The TuksAquaticsClub is home to the following disciplines:
- Underwater Hockey
- Water polo
To compete in any of the above disciplines, an individual must be a registered member. Recreational access to the Club is given to those who are members of our various programmes and clubs, as well as students and staff (of the University). Elite and competitive squad members are stimulated on a social, academic and competitive manner within each discipline’s training schedule.
Each sports code is structured in the following manner:
Swimming: Elite international programme, academy, junior club development programme, stroke development programme, recreational non-competitive swimming and ‘Learn-to-Swim’ programmes are provided. Recreational non-competitive members and students may access the pool during the allocated times. Anyone wanting to learn how to swim may contact the club for further details. Competitive swimmers have the opportunity to compete in local, provincial, national and international arenas.
Lifesaving: Offered to competitive swimming club members who compete in lifesaving events.
Triathlon: Training and competing in combined swimming, cycling and running. All ages and levels are welcome.
Underwater hockey: Linked to various other clubs in the community, where players can train and compete.
Water polo: Compete in leagues and at USSA.
The Tuks Aquatics Club, situated on the UP Sports Campus, offers world-class training facilities, along with high-quality physical conditioning, rehabilitation and scientific labs offered at the hpc.
Please click on any of the disciplines on the left of your page for more information.
First in-depth look at West Coast’s own Heaviside’s dolphins - 17/04/2014
All Heaviside’s dolphins found along southern Africa’s West Coast are related, and belong to one of two major populations. This is one of the findings of the first in-depth genetic study about this endemic dolphin species that is only found from Table Bay to southern Angola. The species may be sensitive to overharvesting by the hake fishing industry.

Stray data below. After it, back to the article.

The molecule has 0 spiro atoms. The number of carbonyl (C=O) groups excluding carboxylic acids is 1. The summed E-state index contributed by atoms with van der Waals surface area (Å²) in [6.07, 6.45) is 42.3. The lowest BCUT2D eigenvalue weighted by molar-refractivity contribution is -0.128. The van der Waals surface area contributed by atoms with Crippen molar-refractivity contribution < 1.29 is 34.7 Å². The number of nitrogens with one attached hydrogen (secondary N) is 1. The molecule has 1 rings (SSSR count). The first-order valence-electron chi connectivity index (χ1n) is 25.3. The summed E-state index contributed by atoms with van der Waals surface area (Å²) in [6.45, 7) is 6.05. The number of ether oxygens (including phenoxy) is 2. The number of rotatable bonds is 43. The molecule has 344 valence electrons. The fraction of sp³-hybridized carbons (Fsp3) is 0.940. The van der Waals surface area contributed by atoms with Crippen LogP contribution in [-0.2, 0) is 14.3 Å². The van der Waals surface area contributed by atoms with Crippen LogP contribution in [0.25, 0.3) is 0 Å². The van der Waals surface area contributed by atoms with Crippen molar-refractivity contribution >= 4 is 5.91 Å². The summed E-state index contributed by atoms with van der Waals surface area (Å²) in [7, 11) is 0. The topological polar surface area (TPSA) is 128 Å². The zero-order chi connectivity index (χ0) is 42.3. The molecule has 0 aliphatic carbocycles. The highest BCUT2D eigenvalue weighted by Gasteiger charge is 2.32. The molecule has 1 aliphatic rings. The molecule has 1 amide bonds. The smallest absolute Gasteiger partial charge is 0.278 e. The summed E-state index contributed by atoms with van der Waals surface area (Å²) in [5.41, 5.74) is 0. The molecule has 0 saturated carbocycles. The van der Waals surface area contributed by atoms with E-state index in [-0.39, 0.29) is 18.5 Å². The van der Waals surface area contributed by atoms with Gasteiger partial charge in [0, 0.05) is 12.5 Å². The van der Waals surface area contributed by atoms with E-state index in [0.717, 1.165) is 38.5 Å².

The world beyond 2015 – is higher education ready? - 17/04/2014
‘We are very good at communicating to a scholarly audience, but one of our challenges is how to transfer that information to a broader audience, in other words the general public. There is definitely room for us [universities] to do more of that.’ This was the response of Prof Cheryl de la Rey, Vice-Chancellor and Principal of the University of Pretoria (UP), to one of the questions posed by the Association of Commonwealth Universities (ACU) as part of a new international campaign.
Record number of post-graduate degrees for UP’s Class of 2013 - 16/04/2014
The Autumn 2014 graduation figures for the University of Pretoria (UP) confirm that the institution which last year was ranked among the Top 500 universities globally by the prestigious QS World Ranking of Universities, is on track to deliver on its vision of being a leading research-intensive university. A record 4214 post-graduate degrees are being awarded across its nine faculties and business school.
Prof Tiaan de Jager gives an African perspective on environmental issues in Geneva - 15/04/2014
Prof Tiaan de Jager, Deputy Dean: Research in the Faculty of Health Sciences and Director of the University of Pretoria’s Centre for Sustainable Malaria Control, is an expert on the effect of the presence of pharmaceuticals in the environment in Africa. It was on account of this expertise that he was invited by the German Federal Government Environment Protection Agency and the United Nations Environmental Programme (UNEP) to address them on the effect of pharmaceuticals on the environment in Africa.
Study asks for ban on 4x4s in protected areas - 15/04/2014
Soil damage caused by 4x4 vehicles is underestimated, long term – between 5 and 1000 years - and mostly irreversible. Due to their negative environmental impact, vehicles should not be allowed to do off-road driving in protected areas. Strict legal measures should be applied to regulate 4x4 use in such areas, while very sensitive areas such as wetland areas should be classified as absolute no-go areas.